This paper describes SPIM-bot, an extension to James Larus's widely-used MIPS simulator SPIM, that allows virtual robots to be controlled by writing programs in the MIPS assembly language. SPIM-bot was written to provide an engaging environment to motivate students to learn assembly language concepts. The SPIM-bot tool allows the development of scenarios-in which students must program the robot to perform certain tasks-and provides the means to compete two robots against each other. In our sophomore/junior-level class, we structure the programming component as a collection of structured assignments that produce sub-components for the robot; these sub-components are then used in a final open-ended programming assignment to produce an entry for a SPIM-bot tournament. In our experience, this has been an effective means of engaging students, with many students investing time to aggressively optimize their implementations. SPIM-bot has been effectively used in large classes and its source code is freely available .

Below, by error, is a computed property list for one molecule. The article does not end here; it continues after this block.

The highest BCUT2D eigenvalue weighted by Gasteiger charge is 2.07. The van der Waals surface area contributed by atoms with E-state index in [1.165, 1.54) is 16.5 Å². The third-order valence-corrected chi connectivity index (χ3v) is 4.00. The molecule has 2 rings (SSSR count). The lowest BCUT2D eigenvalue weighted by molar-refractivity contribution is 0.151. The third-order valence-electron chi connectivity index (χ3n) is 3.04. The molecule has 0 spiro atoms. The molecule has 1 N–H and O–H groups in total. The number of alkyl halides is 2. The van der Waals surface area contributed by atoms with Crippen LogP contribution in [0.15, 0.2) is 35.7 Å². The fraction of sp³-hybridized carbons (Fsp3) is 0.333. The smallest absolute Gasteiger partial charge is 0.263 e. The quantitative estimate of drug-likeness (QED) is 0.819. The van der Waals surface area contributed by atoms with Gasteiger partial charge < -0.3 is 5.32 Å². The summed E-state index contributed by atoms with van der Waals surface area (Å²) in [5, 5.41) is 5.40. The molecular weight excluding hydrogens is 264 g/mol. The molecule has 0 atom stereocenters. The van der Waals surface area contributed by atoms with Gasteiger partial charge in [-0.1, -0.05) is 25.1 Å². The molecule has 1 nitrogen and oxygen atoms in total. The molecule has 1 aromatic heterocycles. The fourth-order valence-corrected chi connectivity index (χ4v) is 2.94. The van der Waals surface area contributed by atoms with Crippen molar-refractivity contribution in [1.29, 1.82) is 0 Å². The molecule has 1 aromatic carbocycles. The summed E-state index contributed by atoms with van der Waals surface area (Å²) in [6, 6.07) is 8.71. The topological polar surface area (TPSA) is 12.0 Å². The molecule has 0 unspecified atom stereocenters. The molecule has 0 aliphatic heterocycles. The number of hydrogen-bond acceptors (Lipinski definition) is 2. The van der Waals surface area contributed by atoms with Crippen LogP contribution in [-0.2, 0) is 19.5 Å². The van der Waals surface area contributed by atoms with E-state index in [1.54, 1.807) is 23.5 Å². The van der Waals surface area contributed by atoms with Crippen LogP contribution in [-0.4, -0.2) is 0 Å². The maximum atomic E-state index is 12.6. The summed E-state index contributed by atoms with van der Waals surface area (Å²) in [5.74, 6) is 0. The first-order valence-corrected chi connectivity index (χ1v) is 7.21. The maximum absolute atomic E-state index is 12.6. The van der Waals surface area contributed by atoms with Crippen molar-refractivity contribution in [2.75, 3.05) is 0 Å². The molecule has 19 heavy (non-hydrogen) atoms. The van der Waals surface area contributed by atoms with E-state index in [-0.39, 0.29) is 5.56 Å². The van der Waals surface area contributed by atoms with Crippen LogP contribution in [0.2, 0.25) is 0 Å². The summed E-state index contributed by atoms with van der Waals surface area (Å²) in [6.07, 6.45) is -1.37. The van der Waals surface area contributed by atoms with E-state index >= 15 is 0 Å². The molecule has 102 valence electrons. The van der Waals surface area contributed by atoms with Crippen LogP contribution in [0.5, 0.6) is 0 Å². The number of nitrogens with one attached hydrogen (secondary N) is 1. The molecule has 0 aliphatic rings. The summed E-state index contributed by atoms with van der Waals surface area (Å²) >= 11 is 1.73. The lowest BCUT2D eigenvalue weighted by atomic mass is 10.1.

|Original language||English (US)|
|Journal||Proceedings - International Symposium on Computer Architecture|
|State||Published - 2005|
|Event||Workshop on Computer Architecture Education, WCAE '05, Held in conjunction with the 32nd International Symposium on Computer Architecture - Madison, WI, United States|
Duration: Jun 5 2005 → Jun 5 2005
ASJC Scopus subject areas
- Hardware and Architecture